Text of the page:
Improve your trail-mountain running
Trail running in the mountains takes it to a whole new level and opens up spectacular landscapes – here’s all you need to know to start making rapid progress, thanks to the extensive knowledge of Chloë Lanthier.

Improve your trail-mountain running

As an elite endurance athlete, her achievements include being the 24 Hours of Mountain Biking world champion, female top 10s in the Marathon des Sables, the world’s toughest footrace, and high-ranking performances in numerous high altitude trail running races.

Here are her top tips to help you improve technique, speed and endurance in a format which will add great variation to your running skills and enjoyment…

It's very important to focus on exhaling every three steps or so, especially when ascending or running at a higher intensity. It helps regularise a breathing pattern, maintain a steadier heartbeat and gets rid of toxins in the lungs - especially at higher altitudes.

Pacing for the trail
Being consistent is the key to saving energy - muscularly and cardiovascularly, and promotes good form. Maintain quick leg turnover, a steady pace for your fitness and focussing on not speeding up or slowing down on and off throughout the workout. When the trail gets steeper, reduce stride length and keep legs moving quickly.

Different runs

Frequency of runs better predict race times and quicker fitness than any other variables. A minimum of four workouts per week is best to gain speed and endurance for the distance. It’s more beneficial to train more days per week with shorter runs, keeping a longer run for the weekend, as opposed to two to three runs per week at a slow pace.

Each workout should have a specific objective, with easy and harder days. Economy workouts help to sharpen speed while building leg strength and stamina. Vertical training gives resistance for the climbs and boosts cardio for the demanding terrain. Longer, moderate runs increase resistance to fatigue and give greater endurance - the distance becomes the intensity!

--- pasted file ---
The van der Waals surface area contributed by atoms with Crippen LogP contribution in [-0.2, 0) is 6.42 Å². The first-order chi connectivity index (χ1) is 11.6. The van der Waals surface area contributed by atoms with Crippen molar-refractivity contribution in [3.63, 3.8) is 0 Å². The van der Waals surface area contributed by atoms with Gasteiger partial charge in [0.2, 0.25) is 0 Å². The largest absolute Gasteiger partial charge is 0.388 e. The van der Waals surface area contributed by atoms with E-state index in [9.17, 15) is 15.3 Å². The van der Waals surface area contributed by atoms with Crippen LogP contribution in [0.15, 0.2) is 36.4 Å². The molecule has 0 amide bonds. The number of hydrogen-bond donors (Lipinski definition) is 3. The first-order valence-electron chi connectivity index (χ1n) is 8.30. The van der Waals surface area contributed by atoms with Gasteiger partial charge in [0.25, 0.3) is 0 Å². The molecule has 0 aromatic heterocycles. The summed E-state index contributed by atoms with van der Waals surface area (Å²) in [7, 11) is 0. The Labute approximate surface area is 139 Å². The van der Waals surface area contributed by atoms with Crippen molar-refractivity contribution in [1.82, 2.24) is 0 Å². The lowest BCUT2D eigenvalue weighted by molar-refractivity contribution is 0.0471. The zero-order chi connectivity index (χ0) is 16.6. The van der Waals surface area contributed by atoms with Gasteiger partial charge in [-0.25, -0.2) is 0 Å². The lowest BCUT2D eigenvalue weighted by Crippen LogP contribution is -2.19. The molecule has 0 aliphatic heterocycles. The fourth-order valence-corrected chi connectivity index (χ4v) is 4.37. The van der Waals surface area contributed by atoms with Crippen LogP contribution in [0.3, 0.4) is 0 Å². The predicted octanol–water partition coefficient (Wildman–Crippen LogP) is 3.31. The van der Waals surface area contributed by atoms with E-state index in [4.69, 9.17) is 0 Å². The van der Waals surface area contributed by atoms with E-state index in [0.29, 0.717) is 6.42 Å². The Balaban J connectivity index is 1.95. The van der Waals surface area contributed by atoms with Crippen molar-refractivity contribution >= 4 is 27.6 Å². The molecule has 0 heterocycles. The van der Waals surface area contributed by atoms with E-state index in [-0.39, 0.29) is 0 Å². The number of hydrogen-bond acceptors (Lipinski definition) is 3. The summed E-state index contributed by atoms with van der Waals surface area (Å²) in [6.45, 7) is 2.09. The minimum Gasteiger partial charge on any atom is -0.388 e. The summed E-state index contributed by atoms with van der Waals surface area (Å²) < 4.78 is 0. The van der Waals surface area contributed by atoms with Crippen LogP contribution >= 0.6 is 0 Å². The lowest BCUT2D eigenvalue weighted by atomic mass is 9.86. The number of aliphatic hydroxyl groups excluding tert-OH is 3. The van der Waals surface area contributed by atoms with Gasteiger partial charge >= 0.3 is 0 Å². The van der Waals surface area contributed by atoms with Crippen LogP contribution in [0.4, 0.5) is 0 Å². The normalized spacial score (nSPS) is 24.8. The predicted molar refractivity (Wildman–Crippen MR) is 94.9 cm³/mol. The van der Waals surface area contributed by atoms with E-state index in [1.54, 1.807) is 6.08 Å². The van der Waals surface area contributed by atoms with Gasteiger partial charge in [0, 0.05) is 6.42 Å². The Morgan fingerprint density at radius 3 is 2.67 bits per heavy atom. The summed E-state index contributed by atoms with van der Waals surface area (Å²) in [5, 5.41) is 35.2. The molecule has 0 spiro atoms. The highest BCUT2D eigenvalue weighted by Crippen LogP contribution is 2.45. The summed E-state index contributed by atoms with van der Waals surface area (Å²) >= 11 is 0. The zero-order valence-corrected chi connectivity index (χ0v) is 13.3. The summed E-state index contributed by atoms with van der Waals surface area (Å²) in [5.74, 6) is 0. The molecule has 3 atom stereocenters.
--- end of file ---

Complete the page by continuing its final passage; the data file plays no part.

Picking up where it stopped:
Vertical training

Training format
The mountain terrain is the chief measure of difficulty. The focus and primary goal of training should be on time and progression. Have a broad range of trail difficulty, keep track of improvement from trail to trail with time, as well as logging total vertical gain and the distance run for each trail.

Vertical training
To be stronger and faster on hills you need to train on them not just run or walk them! Vertical training develops leg strength, cadence, alleviates the impact of hard running on flat surfaces, and gives greater stamina for longer and steeper terrain. Once a week or every ten days, do 45 minutes to an hour of various uphill intervals.

Downhill training

Downhill technique
The soreness that can be felt in the quadriceps comes mostly from downhill running due to the eccentric loading - muscle lengthening versus shortening. The muscle is usually weaker in this position and the fibres break down, causing pain. Short quick steps - reducing absorption time in your stance - using arms for balance, avoiding overstriding and ‘air time’, will promote better form and build specific strength for the descents. So when doing Vertical training, also add downhill repeats to the list!

Trail-mountain running is demanding, especially with the extra volume, challenging terrain and the impact on the body. Quality recovery is a necessity to stay fit, injury free and to maintain good energy from day to day. Two days off in a row, eating within an hour post-workout, spraying cold water on legs after runs, and regular massage are a few examples to help achieve better recovery.

Running in a group

Equipment and safety for the trail
Heading into the mountains for a run is very different to heading to the park. Temperature can change quickly, plus safety and rescue are not always around the corner. Always be prepared - the minimum you should carry is a litre of water with electrolytes, a small snack or energy bar, a fully charged mobile phone, sunglasses, lightweight wind jacket, buff or hat, light gloves, and headlamp with fresh batteries. It’s also a good idea to let someone know where you are heading and expected time of return.

Injury prevention
Running is a technical sport and can be demanding on the body. Take care of yourself like you take care of your bike! Work on proper running form with a coach, build a functional core, address muscular imbalances, increase lower leg strength, ankle/foot proprioception, and power at the hips. More stability on the ground, quicker absorption, stronger toe-off, increased control and energy plus fewer falls will be experienced as a result.

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(All images in this article are copyright Chloë Lanthier and X-Training School)


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